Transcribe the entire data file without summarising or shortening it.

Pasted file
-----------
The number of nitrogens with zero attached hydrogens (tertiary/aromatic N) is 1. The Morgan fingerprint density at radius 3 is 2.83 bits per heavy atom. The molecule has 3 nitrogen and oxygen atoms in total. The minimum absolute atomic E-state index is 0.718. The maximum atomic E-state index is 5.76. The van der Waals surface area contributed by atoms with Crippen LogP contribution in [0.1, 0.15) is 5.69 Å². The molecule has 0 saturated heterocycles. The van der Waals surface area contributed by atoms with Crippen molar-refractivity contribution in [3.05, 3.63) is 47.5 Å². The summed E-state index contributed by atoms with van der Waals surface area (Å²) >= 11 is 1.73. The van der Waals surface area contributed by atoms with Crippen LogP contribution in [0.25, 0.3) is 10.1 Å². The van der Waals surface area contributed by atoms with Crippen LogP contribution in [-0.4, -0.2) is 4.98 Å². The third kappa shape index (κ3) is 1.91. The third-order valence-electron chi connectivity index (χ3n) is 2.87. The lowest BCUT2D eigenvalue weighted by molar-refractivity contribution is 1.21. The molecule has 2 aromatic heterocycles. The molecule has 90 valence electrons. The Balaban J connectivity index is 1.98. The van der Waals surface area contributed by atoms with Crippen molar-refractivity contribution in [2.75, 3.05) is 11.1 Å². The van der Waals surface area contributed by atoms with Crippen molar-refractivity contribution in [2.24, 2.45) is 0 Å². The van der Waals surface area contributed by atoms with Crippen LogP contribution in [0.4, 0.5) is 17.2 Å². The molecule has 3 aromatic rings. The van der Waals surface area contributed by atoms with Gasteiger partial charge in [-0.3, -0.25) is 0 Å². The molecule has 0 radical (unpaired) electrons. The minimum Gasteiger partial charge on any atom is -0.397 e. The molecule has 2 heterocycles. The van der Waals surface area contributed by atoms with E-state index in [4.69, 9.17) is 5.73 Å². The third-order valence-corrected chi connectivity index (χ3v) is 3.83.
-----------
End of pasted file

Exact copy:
The number of nitrogens with zero attached hydrogens (tertiary/aromatic N) is 1. The Morgan fingerprint density at radius 3 is 2.83 bits per heavy atom. The molecule has 3 nitrogen and oxygen atoms in total. The minimum absolute atomic E-state index is 0.718. The maximum atomic E-state index is 5.76. The van der Waals surface area contributed by atoms with Crippen LogP contribution in [0.1, 0.15) is 5.69 Å². The molecule has 0 saturated heterocycles. The van der Waals surface area contributed by atoms with Crippen molar-refractivity contribution in [3.05, 3.63) is 47.5 Å². The summed E-state index contributed by atoms with van der Waals surface area (Å²) >= 11 is 1.73. The van der Waals surface area contributed by atoms with Crippen LogP contribution in [0.25, 0.3) is 10.1 Å². The van der Waals surface area contributed by atoms with Crippen LogP contribution in [-0.4, -0.2) is 4.98 Å². The third kappa shape index (κ3) is 1.91. The third-order valence-electron chi connectivity index (χ3n) is 2.87. The lowest BCUT2D eigenvalue weighted by molar-refractivity contribution is 1.21. The molecule has 2 aromatic heterocycles. The molecule has 90 valence electrons. The Balaban J connectivity index is 1.98. The van der Waals surface area contributed by atoms with Crippen molar-refractivity contribution in [2.75, 3.05) is 11.1 Å². The van der Waals surface area contributed by atoms with Crippen molar-refractivity contribution in [2.24, 2.45) is 0 Å². The van der Waals surface area contributed by atoms with Crippen LogP contribution in [0.4, 0.5) is 17.2 Å². The molecule has 3 aromatic rings. The van der Waals surface area contributed by atoms with Gasteiger partial charge in [-0.3, -0.25) is 0 Å². The molecule has 0 radical (unpaired) electrons. The minimum Gasteiger partial charge on any atom is -0.397 e. The molecule has 2 heterocycles. The van der Waals surface area contributed by atoms with E-state index in [4.69, 9.17) is 5.73 Å². The third-order valence-corrected chi connectivity index (χ3v) is 3.83.